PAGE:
The Greektown We Knew is Gone

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It was almost as if you needed a passport at one time to come to Greektown in Detroit, the block teeming with Greek restaurants and Greek everything: coffee shops with card players and grocery stores with fresh feta, olives and lamb and Greek-speaking men on the sidewalk, cigarettes dangling from their mouths.

Today, there’s Five Guys, a hamburger chain out of Virginia; Red Smoke Barbeque; Cold Stone Creamery, a chain with outlets in 19 countries; a steakhouse; sports bars; a sprawling casino and only three – yes, three -- full-fledged Greek restaurants.

The Greek residents have vanished, having died or migrated to the suburbs. Gone too are the coffee shops -- except for one hidden above a bar -- and the Greek grocery stores that carried foreign-language papers and the crunchy-crusted Greek breads.

“It’s no longer Greektown,” says Nafez Jadallah , owner of the Greektown Grocery store and former owner of the Laikon, a first-rate Greek restaurant that closed this year after the casino bought the building from his landlord for additional parking. “I don’t know why they call that. You cannot call” a few restaurants a Greektown.

Not all agree that Greektown, as we know it, is dead. But unquestionably, like an assimilated second-generation immigrant, it has clearly lost some of its ethnic identity. It's at a crossroads.

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Can Greektown keep its Greekness? Can it live up its namesake? Or will it simply be Greektown in name only, much like the Meatpacking District in Manhattan, which is far better known for its restaurants and clubs than its dwindling number of meat-packing houses.

The Greektown Preservation Society, comprised of businesses on Monroe Street, recognizes the challenges (emphasis on “preservation”), and is trying to organize more Greek events, some of which vanished over the years. In the mid-1960s, a Greek Festival on Monroe became very popular. It eventually got so big it moved to Hart Plaza. And then it faded away.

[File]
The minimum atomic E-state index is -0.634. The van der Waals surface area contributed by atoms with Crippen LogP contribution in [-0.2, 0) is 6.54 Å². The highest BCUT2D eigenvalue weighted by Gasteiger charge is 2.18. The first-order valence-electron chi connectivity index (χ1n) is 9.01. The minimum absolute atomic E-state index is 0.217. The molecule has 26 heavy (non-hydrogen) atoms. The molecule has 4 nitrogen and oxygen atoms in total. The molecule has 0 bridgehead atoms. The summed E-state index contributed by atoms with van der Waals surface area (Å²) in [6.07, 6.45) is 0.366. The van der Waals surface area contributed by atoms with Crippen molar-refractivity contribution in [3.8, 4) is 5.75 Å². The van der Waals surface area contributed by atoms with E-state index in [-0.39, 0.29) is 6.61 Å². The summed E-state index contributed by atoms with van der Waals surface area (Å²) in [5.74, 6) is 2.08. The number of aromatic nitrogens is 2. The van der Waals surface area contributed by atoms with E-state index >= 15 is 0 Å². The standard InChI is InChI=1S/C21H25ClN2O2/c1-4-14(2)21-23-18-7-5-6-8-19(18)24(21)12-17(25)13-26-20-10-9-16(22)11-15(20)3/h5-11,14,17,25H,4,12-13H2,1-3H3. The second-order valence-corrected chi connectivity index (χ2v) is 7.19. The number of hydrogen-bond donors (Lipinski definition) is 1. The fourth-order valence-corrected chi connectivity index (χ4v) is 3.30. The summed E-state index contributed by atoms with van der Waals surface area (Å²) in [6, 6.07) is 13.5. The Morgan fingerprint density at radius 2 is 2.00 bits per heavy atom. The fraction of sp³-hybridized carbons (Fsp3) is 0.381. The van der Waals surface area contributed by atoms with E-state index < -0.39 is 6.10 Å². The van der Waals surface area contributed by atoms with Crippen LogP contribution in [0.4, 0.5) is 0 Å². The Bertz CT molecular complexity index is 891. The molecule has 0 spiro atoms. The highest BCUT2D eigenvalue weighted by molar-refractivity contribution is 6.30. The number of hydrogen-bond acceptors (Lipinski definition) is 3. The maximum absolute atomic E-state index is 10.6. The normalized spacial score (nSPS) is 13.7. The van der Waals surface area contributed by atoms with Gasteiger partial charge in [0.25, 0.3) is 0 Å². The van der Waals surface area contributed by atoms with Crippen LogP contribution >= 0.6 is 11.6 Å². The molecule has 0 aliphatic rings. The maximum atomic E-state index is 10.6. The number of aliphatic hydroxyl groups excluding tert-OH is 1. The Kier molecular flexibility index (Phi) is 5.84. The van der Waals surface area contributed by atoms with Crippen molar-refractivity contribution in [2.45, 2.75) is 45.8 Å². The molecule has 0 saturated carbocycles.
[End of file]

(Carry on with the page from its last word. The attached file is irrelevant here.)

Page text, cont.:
In September, the society plans a “Taste of Greektown,” which will involve shutting down the street for the weekend for food, drink and belly dancers.
“It’s not been lost,” Yanni Dionisopoulos, vice president of the society, and owner of the Golden Fleece restaurant, says of the of ethnic identity. “It’s been put on the side and forgotten now and then.”

He adds: “Monroe will always be Greektown forever. “

Greeks began migrating to the Monroe-Beaubien and St. Antoine neighborhood in the late 1800s and started opening restaurants and bakeries. In 1903, the Greektown Merchants Association was created, according to GreektownDetroit.org, the official website of merchants.

Over the decades, many Greeks moved from the Greektown neighborhood to various locations across Metro Detroit. But some stayed, living in the lofts and apartments. By the 1960s, Greektown’s commercial district was reduced to a block.

While it shrunk in size, it grew in popularity, becoming the darling of Detroit, a must, almost magical, destination not only for city and suburban folks, but out-of-town guests and tourists. The waiters shouting “Opa!” while lighting up the sanganaki -- flaming cheese -- became part of the attraction.

By the 1970s, according to one Greek-born restaurant owner, many of the Greeks had moved out, but some still came to Greektown for church, the restaurants and groceries. In the 1980s, Trapper’s Alley, a multi-story mall, arose as a hodgepodge of ethnically neutral shops and eateries, and in some ways was a forerunner of what was to come -- non-Greek businesses.